Types of bed

There are many varieties of bed:

  • An adjustable bed is a bed that can be adjusted to a number of different positions
  • An air bed uses an air-inflated mattress, sometimes connected to an electric air pump and having firmness controls.
  • A bassinet is a bed specifically for newborn infants.
  • A box-bed is a bed having the form of a large box with wooden roof, sides, and ends, opening in front with two sliding panels or shutters; often used in cottages in Scotland: sometimes also applied to a bed arranged so as to fold up into a box.
  • A brass bed, constructed from brass or brass-plated metal.
  • A bunk is a bed used in a confined space.
  • A bunk bed is two or more beds one atop the other. (See also: loft bed.)
  • A captain’s bed (also known as a chest bed or cabin bed) is a platform bed with drawers and storage compartments built in underneath.
  • An infant’s bed (also crib or cot) is a small bed specifically for babies and infants.
  • A camp bed (also cot) is a simple, temporary, portable bed used by armies and large organizations in times of crisis.
  • A canopy bed is similar to a four poster bed, but the posts usually extend higher and are adorned or draped with cloth, sometimes completely enclosing the bed.
  • A daybed is a couch that is used as a seat by day and as a bed by night.
  • A futon is a traditional style of Japanese bed that is also available in a larger Western style.
  • A four poster bed is a bed with four posts, one in each corner, that support a tester.
  • A hammock is a piece of suspended fabric.
  • A hospital bed is specifically designed to facilitate convalescence, traditionally in a hospital or nursing facility, but increasingly in other settings, such as a private residence. Modern hospital beds commonly have wheels to assist in moderate relocation, but they are larger and generally more permanently placed than a gurney. The hospital bed is also a common unit of measurement for the capacity of any type of inpatient medical facility, though it is just as common to shorten the term to bed in that usage.
  • A Manjaa is traditional Punjabi bed made of tied ropes bordered by a wooden frame.
  • A Murphy bed is a bed that can hinge into a wall or cabinet to save space.
  • A pallet is a thin, lightweight mattress.
  • A platform bed is a mattress resting on a solid, flat raised surface, either free-standing or part of the structure of the room.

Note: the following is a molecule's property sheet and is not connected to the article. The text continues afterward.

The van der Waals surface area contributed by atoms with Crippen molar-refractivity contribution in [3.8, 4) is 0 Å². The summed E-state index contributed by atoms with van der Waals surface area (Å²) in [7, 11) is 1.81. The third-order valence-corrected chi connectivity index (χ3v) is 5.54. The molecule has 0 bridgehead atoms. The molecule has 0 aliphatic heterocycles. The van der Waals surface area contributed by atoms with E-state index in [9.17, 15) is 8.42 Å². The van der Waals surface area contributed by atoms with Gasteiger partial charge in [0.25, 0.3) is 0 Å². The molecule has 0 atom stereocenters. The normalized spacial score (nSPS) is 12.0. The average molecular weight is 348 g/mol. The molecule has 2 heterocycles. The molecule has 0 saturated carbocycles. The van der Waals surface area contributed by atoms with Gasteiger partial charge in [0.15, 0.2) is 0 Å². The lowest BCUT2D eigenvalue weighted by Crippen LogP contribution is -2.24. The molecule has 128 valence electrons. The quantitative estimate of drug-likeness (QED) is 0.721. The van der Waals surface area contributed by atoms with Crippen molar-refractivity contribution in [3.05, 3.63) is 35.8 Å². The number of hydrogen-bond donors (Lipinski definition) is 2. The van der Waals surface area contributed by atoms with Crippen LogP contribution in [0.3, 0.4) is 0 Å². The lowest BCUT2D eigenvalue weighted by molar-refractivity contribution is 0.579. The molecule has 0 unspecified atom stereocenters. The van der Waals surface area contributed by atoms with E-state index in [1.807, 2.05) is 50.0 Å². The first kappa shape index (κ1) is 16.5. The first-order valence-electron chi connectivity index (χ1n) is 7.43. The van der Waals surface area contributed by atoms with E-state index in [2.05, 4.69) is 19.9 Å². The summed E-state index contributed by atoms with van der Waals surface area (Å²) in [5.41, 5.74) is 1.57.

• A sofabed is a bed that is stored inside a sofa.
  • A state bed developed in Early Modern Europe from a hieratic canopy of state.
  • A trundle bed or truckle bed is a bed usually stored beneath a twin bed.
  • A vibrating bed is typically a coin-operated novelty bed found in a vintage motel. For a fee, the mattress vibrates for a duration of time.
  • A waterbed is a bed/mattress combination where the mattress is filled with water.
  • An iron bed, developed in the 1850s, is constructed of iron and steel.

 

Bed frames

Bed frames, also called bed steads, are made of wood or metal. The frame is made up of head, foot, and side rails. For heavy duty or larger frames (such as for queen- and king-sized beds), the bed frame also includes a center support rail. These rails are assembled to create a box for the mattress or mattress/box spring to sit on.

Types of bed frames are:

  • platform – typically used without a box spring
  • captain – has drawers beneath the frame to make use of the space between the floor and the bed frame
  • waterbed – a heavy-duty frame built specifically to support the weight of the water in the mattress

Though not truly parts of a bed frame, many people include headboards, footboards, and bed rails in their definition of bed frames. Headboards and footboards can be wood or metal. They can be stained, painted, or covered in fabric or leather.

Bed rails are made of wood or metal and are attached to a headboard and footboard. Wooden slats are placed perpendicular to the bed rails to support the mattress/mattress box spring.